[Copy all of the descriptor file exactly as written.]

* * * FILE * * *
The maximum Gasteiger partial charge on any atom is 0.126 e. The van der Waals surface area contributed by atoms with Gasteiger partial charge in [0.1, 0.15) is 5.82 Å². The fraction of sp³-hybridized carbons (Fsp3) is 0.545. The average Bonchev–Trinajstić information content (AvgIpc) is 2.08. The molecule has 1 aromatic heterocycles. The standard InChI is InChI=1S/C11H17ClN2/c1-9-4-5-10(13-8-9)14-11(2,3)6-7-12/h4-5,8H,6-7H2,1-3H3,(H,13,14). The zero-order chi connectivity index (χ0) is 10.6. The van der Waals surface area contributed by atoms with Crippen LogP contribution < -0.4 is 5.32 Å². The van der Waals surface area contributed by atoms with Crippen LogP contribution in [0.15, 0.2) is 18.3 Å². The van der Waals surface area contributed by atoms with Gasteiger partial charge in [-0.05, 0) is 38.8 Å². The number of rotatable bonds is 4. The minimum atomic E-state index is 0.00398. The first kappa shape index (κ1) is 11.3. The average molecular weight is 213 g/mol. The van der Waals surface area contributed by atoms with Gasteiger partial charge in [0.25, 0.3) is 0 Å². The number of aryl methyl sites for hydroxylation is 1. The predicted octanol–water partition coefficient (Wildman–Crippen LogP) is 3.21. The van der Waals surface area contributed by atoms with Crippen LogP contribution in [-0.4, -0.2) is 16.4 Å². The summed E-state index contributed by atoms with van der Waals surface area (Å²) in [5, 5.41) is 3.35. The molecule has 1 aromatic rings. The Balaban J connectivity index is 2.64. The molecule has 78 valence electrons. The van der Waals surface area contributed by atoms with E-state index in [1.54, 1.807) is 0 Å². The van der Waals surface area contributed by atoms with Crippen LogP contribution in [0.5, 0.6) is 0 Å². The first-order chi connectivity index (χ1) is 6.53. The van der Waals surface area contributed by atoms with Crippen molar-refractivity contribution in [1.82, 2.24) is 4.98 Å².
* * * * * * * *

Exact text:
The maximum Gasteiger partial charge on any atom is 0.126 e. The van der Waals surface area contributed by atoms with Gasteiger partial charge in [0.1, 0.15) is 5.82 Å². The fraction of sp³-hybridized carbons (Fsp3) is 0.545. The average Bonchev–Trinajstić information content (AvgIpc) is 2.08. The molecule has 1 aromatic heterocycles. The standard InChI is InChI=1S/C11H17ClN2/c1-9-4-5-10(13-8-9)14-11(2,3)6-7-12/h4-5,8H,6-7H2,1-3H3,(H,13,14). The zero-order chi connectivity index (χ0) is 10.6. The van der Waals surface area contributed by atoms with Crippen LogP contribution < -0.4 is 5.32 Å². The van der Waals surface area contributed by atoms with Crippen LogP contribution in [0.15, 0.2) is 18.3 Å². The van der Waals surface area contributed by atoms with Gasteiger partial charge in [-0.05, 0) is 38.8 Å². The number of rotatable bonds is 4. The minimum atomic E-state index is 0.00398. The first kappa shape index (κ1) is 11.3. The average molecular weight is 213 g/mol. The van der Waals surface area contributed by atoms with Gasteiger partial charge in [0.25, 0.3) is 0 Å². The number of aryl methyl sites for hydroxylation is 1. The predicted octanol–water partition coefficient (Wildman–Crippen LogP) is 3.21. The van der Waals surface area contributed by atoms with Crippen LogP contribution in [-0.4, -0.2) is 16.4 Å². The summed E-state index contributed by atoms with van der Waals surface area (Å²) in [5, 5.41) is 3.35. The molecule has 1 aromatic rings. The Balaban J connectivity index is 2.64. The molecule has 78 valence electrons. The van der Waals surface area contributed by atoms with E-state index in [1.54, 1.807) is 0 Å². The van der Waals surface area contributed by atoms with Crippen LogP contribution in [0.5, 0.6) is 0 Å². The first-order chi connectivity index (χ1) is 6.53. The van der Waals surface area contributed by atoms with Crippen molar-refractivity contribution in [1.82, 2.24) is 4.98 Å².